Côte d’Ivoire has an independent judiciary. The three highest bodies are the Court of Cassation, which deals with criminal and civil matters; the Council of State, which handles administrative disputes; and the Court of Auditors, which oversees matters pertaining to public finances and accounts. There are also subordinate Courts of Appeal and Courts of First Instance. The Superior Council of Magistracy is the body that oversees matters pertaining to the employment and disciplinary matters of judges.

The High Court of Justice is a court of exceptional jurisdiction that judges the president, vice president, and other members of the government. The Constitutional Council is concerned with electoral issues and the constitutionality of laws.

Civil / National Aviation Authority (CAA/NAA)

The National Civil Aviation Authority (ANAC) is headed by a Director General appointed by decree issued by the Council of Ministers. It has a Supervisory Board whose mission is to supervise the management of the Director General, the services or departments and the activities of the National Civil Aviation Authority (ANAC). It meets at least twice a year and as often as ANAC’s interests require. The Supervisory Board is made up of eight (8) members. The current Supervisory Board was set up by decree no. 2014-601 of October 16, 2014.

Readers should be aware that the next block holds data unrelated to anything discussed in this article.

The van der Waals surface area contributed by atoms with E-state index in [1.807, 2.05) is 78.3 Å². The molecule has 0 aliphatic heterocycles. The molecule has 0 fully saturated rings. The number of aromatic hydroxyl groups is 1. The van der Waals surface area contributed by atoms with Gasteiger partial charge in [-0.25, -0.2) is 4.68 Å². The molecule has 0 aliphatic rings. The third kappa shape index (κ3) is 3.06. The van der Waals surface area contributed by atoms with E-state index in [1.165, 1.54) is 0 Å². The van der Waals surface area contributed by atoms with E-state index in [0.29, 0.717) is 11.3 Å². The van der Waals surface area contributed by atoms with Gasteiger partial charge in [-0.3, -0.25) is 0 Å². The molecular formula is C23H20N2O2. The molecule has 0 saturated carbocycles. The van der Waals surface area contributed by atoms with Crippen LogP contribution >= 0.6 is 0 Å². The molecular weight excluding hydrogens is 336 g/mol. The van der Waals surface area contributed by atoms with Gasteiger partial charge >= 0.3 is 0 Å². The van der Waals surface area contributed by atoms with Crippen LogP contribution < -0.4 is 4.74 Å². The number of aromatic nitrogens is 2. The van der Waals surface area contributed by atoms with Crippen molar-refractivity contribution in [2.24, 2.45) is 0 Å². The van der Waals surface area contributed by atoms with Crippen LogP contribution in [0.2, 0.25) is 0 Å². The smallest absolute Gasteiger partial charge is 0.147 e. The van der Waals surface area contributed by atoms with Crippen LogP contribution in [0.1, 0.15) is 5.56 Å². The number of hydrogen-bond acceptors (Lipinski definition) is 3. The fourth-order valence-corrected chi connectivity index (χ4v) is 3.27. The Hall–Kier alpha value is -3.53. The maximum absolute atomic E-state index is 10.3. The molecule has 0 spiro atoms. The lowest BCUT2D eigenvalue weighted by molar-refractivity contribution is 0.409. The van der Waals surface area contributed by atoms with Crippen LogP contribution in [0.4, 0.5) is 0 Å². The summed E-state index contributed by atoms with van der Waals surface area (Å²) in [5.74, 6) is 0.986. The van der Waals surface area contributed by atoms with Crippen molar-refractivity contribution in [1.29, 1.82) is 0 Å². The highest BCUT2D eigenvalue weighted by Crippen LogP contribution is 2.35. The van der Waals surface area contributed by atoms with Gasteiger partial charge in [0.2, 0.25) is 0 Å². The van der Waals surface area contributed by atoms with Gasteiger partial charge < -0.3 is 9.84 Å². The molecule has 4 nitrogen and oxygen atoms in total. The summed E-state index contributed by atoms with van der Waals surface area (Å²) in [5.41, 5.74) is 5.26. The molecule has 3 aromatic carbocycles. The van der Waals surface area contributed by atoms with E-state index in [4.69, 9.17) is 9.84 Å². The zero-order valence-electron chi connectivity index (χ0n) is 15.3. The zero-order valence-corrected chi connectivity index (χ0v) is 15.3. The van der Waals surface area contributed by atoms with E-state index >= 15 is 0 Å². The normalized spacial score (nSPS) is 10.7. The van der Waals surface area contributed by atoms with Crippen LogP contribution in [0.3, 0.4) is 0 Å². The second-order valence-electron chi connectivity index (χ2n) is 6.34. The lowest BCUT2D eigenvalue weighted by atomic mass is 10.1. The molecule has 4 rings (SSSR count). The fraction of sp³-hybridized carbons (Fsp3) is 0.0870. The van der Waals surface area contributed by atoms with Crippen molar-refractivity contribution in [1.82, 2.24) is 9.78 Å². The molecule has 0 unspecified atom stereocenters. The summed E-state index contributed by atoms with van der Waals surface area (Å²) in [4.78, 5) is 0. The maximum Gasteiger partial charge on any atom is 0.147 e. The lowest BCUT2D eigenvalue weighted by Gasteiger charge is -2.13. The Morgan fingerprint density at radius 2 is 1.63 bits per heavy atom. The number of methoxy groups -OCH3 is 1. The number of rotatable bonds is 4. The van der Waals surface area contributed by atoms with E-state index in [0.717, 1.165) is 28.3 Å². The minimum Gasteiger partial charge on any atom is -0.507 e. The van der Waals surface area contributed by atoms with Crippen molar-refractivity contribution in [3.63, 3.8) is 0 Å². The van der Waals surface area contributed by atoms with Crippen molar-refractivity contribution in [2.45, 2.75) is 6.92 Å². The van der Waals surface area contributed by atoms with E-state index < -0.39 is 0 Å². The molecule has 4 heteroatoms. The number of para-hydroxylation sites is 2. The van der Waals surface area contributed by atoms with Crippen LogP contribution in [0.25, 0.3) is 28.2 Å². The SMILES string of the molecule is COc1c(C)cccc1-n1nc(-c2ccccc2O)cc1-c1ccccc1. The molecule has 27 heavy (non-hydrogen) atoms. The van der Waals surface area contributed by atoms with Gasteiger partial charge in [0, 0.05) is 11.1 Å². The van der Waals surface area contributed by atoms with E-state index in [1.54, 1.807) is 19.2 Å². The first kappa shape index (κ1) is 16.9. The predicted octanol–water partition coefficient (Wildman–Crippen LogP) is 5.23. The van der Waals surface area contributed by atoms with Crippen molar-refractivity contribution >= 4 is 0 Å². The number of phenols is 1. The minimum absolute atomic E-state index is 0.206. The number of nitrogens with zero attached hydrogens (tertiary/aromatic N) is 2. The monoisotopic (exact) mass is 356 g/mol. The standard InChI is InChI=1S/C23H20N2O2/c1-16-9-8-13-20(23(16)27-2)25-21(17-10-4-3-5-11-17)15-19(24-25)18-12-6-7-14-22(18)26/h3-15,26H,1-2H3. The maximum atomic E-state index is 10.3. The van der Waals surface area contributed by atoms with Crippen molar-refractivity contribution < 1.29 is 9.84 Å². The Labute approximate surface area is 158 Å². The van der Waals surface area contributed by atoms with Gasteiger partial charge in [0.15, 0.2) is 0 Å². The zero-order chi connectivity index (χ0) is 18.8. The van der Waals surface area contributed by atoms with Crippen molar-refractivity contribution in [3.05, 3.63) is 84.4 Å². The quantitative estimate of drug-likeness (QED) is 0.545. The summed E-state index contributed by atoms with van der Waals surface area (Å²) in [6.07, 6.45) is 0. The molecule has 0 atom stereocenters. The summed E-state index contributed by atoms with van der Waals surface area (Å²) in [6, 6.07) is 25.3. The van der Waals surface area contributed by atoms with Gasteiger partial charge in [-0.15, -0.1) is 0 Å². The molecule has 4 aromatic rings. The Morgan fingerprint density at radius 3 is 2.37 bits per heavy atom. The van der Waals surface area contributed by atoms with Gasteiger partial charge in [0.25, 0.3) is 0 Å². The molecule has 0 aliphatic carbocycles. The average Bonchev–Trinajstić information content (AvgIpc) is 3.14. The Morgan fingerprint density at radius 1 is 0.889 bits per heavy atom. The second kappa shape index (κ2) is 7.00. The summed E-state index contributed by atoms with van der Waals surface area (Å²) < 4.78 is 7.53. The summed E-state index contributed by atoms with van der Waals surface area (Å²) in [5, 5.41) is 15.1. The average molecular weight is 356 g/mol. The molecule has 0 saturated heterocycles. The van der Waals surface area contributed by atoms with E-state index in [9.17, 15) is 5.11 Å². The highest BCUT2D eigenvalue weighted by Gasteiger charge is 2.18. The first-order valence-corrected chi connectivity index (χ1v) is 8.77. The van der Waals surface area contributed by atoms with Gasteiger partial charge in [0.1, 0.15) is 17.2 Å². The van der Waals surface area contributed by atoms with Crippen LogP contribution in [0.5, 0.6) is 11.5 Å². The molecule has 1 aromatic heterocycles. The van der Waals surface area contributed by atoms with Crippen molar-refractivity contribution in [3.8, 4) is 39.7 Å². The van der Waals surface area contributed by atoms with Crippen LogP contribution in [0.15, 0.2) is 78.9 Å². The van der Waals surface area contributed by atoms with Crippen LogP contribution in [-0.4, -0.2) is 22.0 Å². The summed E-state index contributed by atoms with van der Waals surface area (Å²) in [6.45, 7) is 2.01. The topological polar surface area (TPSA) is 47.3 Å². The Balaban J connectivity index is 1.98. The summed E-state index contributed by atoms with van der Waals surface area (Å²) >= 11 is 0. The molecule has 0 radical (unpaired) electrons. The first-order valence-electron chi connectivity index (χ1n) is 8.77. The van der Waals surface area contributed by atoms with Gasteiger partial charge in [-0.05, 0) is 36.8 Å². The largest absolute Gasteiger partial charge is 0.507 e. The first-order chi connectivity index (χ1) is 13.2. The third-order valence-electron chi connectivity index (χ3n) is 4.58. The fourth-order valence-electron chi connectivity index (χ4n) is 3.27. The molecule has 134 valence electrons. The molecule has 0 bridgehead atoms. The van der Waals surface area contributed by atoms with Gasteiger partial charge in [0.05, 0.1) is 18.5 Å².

SkyVectorGoogle MapsADS-B Exchange

ICAO countries publish an Aeronautical Information Publication (AIP). This document is divided into three parts: General (GEN), En Route (ENR) and Aerodromes (AD). ENR 1.4 details the types of airspace classes they chose to adopt from classes A through G. Cote D’Ivoire AIP

Drone Regulations

Aviation Law


Advanced Air Mobility (AAM)


Short Essay Questions

Question 1

You have been hired by a Drone Startup Company. Your boss has immediately assigned this job to you.

They need you to prepare a one-page memo detailing the legalities of using a drone to film in Abidjan, pictured above.

They need you to mention any national laws and local ordinances.

They specifically want to know what airspace you will be operating in and whether or not you need an airspace authorization.

Does it matter whether or not you are a citizen of the country?

Lastly, there is a bonus for you if, as you scroll through this chapter, you find any typos or broken links!

Question 2

Do you need a certificate to fly UAS?

If so, how do you obtain one?

Are there fees associated with this?

If so, how much?

Question 3

May you operate beyond visual line of sight?

If so, what procedures must you follow?

Question 4

Does the country have UAM/AAM laws? If so, describe, citing the exact law.

Question 5

Are you aware of any new laws or policies not mentioned above? If so, describe, citing the exact law or policy.





Icon for the Creative Commons Attribution-NonCommercial-NoDerivatives 4.0 International License

Drones Across the World Copyright © 2023 by Sarah Nilsson is licensed under a Creative Commons Attribution-NonCommercial-NoDerivatives 4.0 International License, except where otherwise noted.

Share This Book